I know. You are asking, where's the brewing stuff? Well, I haven't brewed a batch since January 1st. My next batch is going to be a ESB. Something close to Red Hook. I love microbreweries that list details about the beers they brew. Obviously, they don't give away all of the secrets to making their beer, but it is interesting and useful if you brew your own beer.
For example: Red Hook ESB is made from 2-row Klages barley and Caramel 60. The hops used are Willamette and Tettnang. The bitterness is 28 IBU and the original gravity is 1.05454. My hydrometer doesn't measure to 6 significant digits, so I'll just get it close to 1.05. The alcohol by volume is 5.77%
What the specific gravity indirectly tells me is the amount of malt in the brew. The % ethanol by volume can be used to calculate the final gravity. An OG of 1.055 and a ABV of 5.77% translates to a FG of about 1.015 The bitterness tells me the amount of hops (soon, I'll write a post on the chemistry of hops). With this data and an authentic sample (i.e. samples) of Red Hook ESB, I should be able to get a pretty good clone.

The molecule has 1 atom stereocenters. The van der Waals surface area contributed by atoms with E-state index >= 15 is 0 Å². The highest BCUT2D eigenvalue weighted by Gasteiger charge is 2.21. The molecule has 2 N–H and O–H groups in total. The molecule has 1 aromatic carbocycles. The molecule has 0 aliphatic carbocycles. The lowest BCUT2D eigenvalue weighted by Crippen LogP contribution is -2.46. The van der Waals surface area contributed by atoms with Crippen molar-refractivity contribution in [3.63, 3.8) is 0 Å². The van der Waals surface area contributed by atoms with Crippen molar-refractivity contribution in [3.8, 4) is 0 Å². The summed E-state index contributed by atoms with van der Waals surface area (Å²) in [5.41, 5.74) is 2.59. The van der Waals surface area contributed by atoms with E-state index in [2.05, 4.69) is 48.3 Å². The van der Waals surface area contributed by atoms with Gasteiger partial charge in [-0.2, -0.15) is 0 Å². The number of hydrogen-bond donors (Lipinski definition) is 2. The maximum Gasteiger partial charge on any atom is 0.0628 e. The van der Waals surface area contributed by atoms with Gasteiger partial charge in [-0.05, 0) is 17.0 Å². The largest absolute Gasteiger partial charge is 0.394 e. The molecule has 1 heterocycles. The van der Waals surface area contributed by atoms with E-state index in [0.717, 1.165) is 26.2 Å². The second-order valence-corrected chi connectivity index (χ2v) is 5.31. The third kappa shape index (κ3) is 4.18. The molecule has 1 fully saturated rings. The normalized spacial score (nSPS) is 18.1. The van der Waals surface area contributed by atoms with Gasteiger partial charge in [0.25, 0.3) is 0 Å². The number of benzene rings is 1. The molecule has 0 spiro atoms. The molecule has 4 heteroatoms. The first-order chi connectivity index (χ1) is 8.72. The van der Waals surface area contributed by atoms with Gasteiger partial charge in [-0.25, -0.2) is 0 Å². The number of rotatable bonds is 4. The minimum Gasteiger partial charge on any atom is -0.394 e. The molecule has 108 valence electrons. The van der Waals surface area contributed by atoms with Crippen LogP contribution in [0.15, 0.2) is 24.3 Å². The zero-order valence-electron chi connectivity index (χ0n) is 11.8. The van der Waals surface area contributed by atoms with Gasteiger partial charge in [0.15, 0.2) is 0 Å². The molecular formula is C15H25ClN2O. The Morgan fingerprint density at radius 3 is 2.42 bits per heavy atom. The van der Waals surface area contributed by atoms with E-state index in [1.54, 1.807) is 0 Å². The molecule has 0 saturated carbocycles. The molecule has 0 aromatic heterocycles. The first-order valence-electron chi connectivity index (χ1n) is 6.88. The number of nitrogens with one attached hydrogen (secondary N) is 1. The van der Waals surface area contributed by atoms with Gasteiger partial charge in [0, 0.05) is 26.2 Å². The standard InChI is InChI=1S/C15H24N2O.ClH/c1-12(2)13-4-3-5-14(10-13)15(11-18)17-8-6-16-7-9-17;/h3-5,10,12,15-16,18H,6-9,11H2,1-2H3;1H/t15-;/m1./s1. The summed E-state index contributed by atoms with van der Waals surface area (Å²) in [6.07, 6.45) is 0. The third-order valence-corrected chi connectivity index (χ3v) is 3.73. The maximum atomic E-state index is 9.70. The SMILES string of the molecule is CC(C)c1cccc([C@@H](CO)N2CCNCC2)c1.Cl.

The major and most critical component is the yeast. The yeast make the beer what the beer is. Everything depends on the yeast. There are a lot of yeasts available and they all make beer a bit differently. Yeast do not just make ethanol. They make a whole lot more chemicals (someday, I'll go into this in more detail as well). I'm sure if I asked the folks at Red Hook for a sample of their yeast, they would politely tell me to piss-off. However, the good biochemists and microbiologists at Wyeast Labs will gladly sell me anything they have.
The bottom line is that in about 2 months, I may or may not have a beer that tastes likes Red Hook ESB. If not, I'll have a beer that still tastes pretty good.